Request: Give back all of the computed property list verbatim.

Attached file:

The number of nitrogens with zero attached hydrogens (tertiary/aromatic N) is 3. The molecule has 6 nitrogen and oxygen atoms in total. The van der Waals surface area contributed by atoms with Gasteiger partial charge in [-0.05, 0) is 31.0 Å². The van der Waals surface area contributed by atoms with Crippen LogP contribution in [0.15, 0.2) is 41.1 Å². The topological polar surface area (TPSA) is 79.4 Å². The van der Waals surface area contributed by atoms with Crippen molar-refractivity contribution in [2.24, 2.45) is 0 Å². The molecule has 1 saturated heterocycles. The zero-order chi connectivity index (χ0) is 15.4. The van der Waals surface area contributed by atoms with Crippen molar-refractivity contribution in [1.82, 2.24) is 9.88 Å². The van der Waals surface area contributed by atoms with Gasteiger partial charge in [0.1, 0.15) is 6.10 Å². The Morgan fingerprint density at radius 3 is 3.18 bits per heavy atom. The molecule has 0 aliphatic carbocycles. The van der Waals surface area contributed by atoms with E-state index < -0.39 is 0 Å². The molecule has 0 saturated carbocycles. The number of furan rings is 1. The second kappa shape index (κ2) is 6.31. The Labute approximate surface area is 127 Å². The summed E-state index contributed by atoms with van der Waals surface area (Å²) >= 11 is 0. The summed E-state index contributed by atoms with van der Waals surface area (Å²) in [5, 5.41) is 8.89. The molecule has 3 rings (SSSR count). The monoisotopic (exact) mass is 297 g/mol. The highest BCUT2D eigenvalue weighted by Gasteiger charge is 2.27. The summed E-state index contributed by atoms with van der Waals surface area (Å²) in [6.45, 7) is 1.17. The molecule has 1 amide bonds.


The number of nitrogens with zero attached hydrogens (tertiary/aromatic N) is 3. The molecule has 6 nitrogen and oxygen atoms in total. The van der Waals surface area contributed by atoms with Gasteiger partial charge in [-0.05, 0) is 31.0 Å². The van der Waals surface area contributed by atoms with Crippen LogP contribution in [0.15, 0.2) is 41.1 Å². The topological polar surface area (TPSA) is 79.4 Å². The van der Waals surface area contributed by atoms with Crippen molar-refractivity contribution in [2.24, 2.45) is 0 Å². The molecule has 1 saturated heterocycles. The zero-order chi connectivity index (χ0) is 15.4. The van der Waals surface area contributed by atoms with Crippen molar-refractivity contribution in [1.82, 2.24) is 9.88 Å². The van der Waals surface area contributed by atoms with Gasteiger partial charge in [0.1, 0.15) is 6.10 Å². The Morgan fingerprint density at radius 3 is 3.18 bits per heavy atom. The molecule has 0 aliphatic carbocycles. The van der Waals surface area contributed by atoms with E-state index < -0.39 is 0 Å². The molecule has 0 saturated carbocycles. The number of furan rings is 1. The second kappa shape index (κ2) is 6.31. The Labute approximate surface area is 127 Å². The summed E-state index contributed by atoms with van der Waals surface area (Å²) >= 11 is 0. The summed E-state index contributed by atoms with van der Waals surface area (Å²) in [5, 5.41) is 8.89. The molecule has 3 rings (SSSR count). The monoisotopic (exact) mass is 297 g/mol. The highest BCUT2D eigenvalue weighted by Gasteiger charge is 2.27. The summed E-state index contributed by atoms with van der Waals surface area (Å²) in [6.45, 7) is 1.17. The molecule has 1 amide bonds.